The bone plates and scute mosaic of the carapace of the vast majority of modern turtles conform to a basic plan that appeared in the clade Mesochelydia (Joyce 2017), at least as early as in the Hettangian (Early Jurassic, 201–145 Ma) (Fig. 1). This clade includes nearly all turtles known from the Jurassic to the present. The pholidotic pattern of the “mesochelydian plan” is well demonstrated for the Lower Jurassic turtle Kayentachelys aprix (Gaffney et al. 1987) (Fig. 1, Fig. 2), and can be summarized as follows: a small scute called the cervical occupies the anterio-medial border of the carapace. Posterior to it there is a series of five scutes called vertebrals, arranged along the midline. A pair of series of four scutes called pleurals are located to each side of the vertebrals. A third series is made up by the marginal scutes, 12 on each side, which are distributed along the rim of the carapace. The twelfth marginal scutes contact each other posterior to the fifth vertebral, forming together with the cervical an outer ring of scutes that surrounds the vertebrals and the pleurals. Throughout this text we will use Roman numerals to refer to the individual scutes in the mesochelydian plan, numbered from anterior to posterior. We also use Roman numerals to refer to the specific scutes of species or specimens where they can be considered prima facie homologous to the corresponding scute in the ancestral mesochelydian plan.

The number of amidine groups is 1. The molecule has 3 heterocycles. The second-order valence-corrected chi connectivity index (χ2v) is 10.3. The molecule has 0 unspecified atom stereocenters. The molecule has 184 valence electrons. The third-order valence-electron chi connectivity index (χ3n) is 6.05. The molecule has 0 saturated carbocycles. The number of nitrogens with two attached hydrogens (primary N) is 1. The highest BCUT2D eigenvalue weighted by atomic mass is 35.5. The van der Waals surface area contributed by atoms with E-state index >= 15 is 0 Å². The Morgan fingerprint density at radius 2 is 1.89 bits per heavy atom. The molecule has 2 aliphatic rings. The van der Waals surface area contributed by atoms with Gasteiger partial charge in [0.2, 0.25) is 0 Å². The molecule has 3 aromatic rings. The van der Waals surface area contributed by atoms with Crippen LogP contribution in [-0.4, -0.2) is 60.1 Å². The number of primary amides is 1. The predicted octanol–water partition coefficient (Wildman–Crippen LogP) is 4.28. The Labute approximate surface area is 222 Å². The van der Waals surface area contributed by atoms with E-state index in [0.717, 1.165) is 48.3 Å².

Figure 1. 

Synthetic phylogeny of testudinatans highlighting many of the species and clades mentioned in the text. Based mainly on Joyce (2017), Sterli et al. (2021), and Thomson et al. (2021). Ages of divergences between extant groups are based on the estimates of Thomson et al. (2021). The stratigraphic spans of extant species and clades are not depicted. The ages of the nodes that are directly ancestral to extinct species are arbitrary.

Figure 2. 

The external anatomy of the bony carapace of testudinatans. Pholidosis is shown by the imprints (sulci) left by the borders of the corneous scutes. Kayentachelys aprix is the oldest known testudinatan that displays the complete mesochelydian plan: the general layout of bone plates and scutes that is preserved in the majority of living turtles, such as the emydid Malaclemys terrapin. Earlier testudinatans like Proganochelys quendstedti and Proterochersis porebensis (reconstructions) had more capacial scutes, and the series of marginal scutes did not meet in the posterior part of the carapace. Proterochersis also shows evidence of numerous irregular bone plates that are not present in mesochelydians; see Szczygielski & Sulej (2019) for details. Labelled elements are bone plates. Scute homologies are colour-coded. Thin lines represent bone plate sutures; thick lines represent sulci. The sutures in Proganochelys are unknown. Proganochelys after Gaffney (1990), Proterochersis after Szczygielski & Sulej (2019), Kayentachelys after Joyce (unpublished), Malaclemys by E.A.